Does Insulation Need to be Replaced
When you insulate your home, you can expect it to last a lifetime. In other words, it’s very unusual to need to replace it. However, there are certain circumstances when you may need to replace portions of it or add another layer on top of it. Learn more about these situations and how to properly inspect and care for insulation.
Top 4 Common Circumstances for Replacing Insulating Material
- Settling or Compacting
- Mold or Mildew from Water Leaks
- Material is not Thick Enough
- Outdated Insulating Material has Decayed
Settling and Compacting
Most insulating materials are designed to keep their shape for decades. However, they can still settle or press down over time. When the thickness drops, the material is no longer as strong as it once was. In this situation, you won’t need to fully replace it. Simply adding another top layer should be sufficient.
Mold and Mildew from Water Leakage
Mold and mildew can threaten the health of everyone in your household. When portions of insulating material harbor mold spores, then you should replace it. Even if the material dries out, mold spores can become airborne and travel to other wet areas of the house. If you catch it early enough, then you’ll only need to replace a small section of material, keeping your cost lower. Check your material after plumbing or roof leaks. If you sanitize the area immediately, mold and mildew won’t grow.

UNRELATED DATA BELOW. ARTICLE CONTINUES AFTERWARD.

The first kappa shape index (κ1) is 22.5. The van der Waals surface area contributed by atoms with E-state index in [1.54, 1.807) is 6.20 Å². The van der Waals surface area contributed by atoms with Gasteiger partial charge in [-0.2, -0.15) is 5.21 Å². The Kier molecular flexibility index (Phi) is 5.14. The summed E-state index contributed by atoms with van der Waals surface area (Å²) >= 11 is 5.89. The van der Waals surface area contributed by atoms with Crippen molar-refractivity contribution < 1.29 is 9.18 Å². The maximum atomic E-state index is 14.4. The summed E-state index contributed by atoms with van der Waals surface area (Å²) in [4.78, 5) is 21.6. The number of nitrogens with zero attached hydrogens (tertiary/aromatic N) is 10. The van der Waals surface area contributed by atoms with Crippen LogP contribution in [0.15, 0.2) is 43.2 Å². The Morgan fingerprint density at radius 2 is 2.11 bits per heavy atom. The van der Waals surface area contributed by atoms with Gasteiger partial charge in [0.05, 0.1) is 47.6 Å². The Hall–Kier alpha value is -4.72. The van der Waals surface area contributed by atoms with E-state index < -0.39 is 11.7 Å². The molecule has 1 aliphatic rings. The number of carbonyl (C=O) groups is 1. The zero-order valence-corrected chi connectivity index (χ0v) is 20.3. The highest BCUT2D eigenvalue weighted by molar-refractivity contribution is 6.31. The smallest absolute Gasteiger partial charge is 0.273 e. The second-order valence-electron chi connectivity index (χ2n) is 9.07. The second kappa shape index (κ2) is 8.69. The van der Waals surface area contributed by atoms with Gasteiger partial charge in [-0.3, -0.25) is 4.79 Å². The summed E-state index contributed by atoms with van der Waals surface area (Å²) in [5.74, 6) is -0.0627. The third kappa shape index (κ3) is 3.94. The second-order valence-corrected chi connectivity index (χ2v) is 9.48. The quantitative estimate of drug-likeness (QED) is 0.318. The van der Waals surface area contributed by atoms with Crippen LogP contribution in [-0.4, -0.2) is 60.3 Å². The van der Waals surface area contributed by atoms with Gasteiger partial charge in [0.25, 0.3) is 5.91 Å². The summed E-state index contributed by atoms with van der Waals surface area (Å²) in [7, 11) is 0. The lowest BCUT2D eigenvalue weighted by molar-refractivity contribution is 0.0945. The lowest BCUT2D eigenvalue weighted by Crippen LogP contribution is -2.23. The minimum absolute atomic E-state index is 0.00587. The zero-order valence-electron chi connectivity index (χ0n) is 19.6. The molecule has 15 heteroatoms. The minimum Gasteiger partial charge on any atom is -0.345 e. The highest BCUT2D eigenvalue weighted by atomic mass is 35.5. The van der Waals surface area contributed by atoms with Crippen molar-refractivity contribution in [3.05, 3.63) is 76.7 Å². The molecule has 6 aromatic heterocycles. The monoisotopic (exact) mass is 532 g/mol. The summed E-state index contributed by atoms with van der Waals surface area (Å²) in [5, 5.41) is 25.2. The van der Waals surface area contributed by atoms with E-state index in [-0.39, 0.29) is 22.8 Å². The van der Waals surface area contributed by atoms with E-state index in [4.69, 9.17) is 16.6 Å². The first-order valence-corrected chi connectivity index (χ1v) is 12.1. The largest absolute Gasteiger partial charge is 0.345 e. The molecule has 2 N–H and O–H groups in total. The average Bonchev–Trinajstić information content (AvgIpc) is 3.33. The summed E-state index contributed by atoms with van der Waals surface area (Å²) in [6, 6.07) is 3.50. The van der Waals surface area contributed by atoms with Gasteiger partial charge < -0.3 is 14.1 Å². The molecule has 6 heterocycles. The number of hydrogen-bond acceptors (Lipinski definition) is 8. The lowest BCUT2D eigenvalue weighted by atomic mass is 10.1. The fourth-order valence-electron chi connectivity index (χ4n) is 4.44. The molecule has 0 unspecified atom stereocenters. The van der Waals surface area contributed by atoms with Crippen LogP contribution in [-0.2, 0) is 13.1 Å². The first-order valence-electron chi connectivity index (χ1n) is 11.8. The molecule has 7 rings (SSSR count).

Older Material isn’t Thick Enough
Another circumstance where you’d need to top off your insulating material is if it’s not thick enough. Before the government set standards and recommendations, some contractors insulated with just a few inches of material. Today, the U.S. Dept. of Energy recommends certain levels of insulating material based on the area of the country in which you live. For Florida, most recommendations are between 10 to 15 inches of material in the attic. If your home heats up too fast once the sun comes out, then that’s a clear sign you need more. To be sure, you can request a technician to measure the R-value of your current material. That’s the ability of the material to resist heat.
Outdated Material has Decayed
If your home was built a few decades ago, then the insulating material could have been made from fibers that can decay. Prior to the development of more modern materials, wool and cotton were sometimes used to insulate homes. They don’t have the long lifespan of materials like fiberglass. If that’s the case, then your home may be too hot in the summer or too cold in the winter. Simply put, the material doesn’t work anymore. This is a situation where you’d need to replace it.
Preferred AC & Mechanical
For over 20 years, Preferred AC & Mechanical has provided heating and air conditioning services to West Palm Beach, Lake Worth FL and surrounding communities. Call us today to inquire about a quote on inspecting, installing or replacing the insulating material in your home.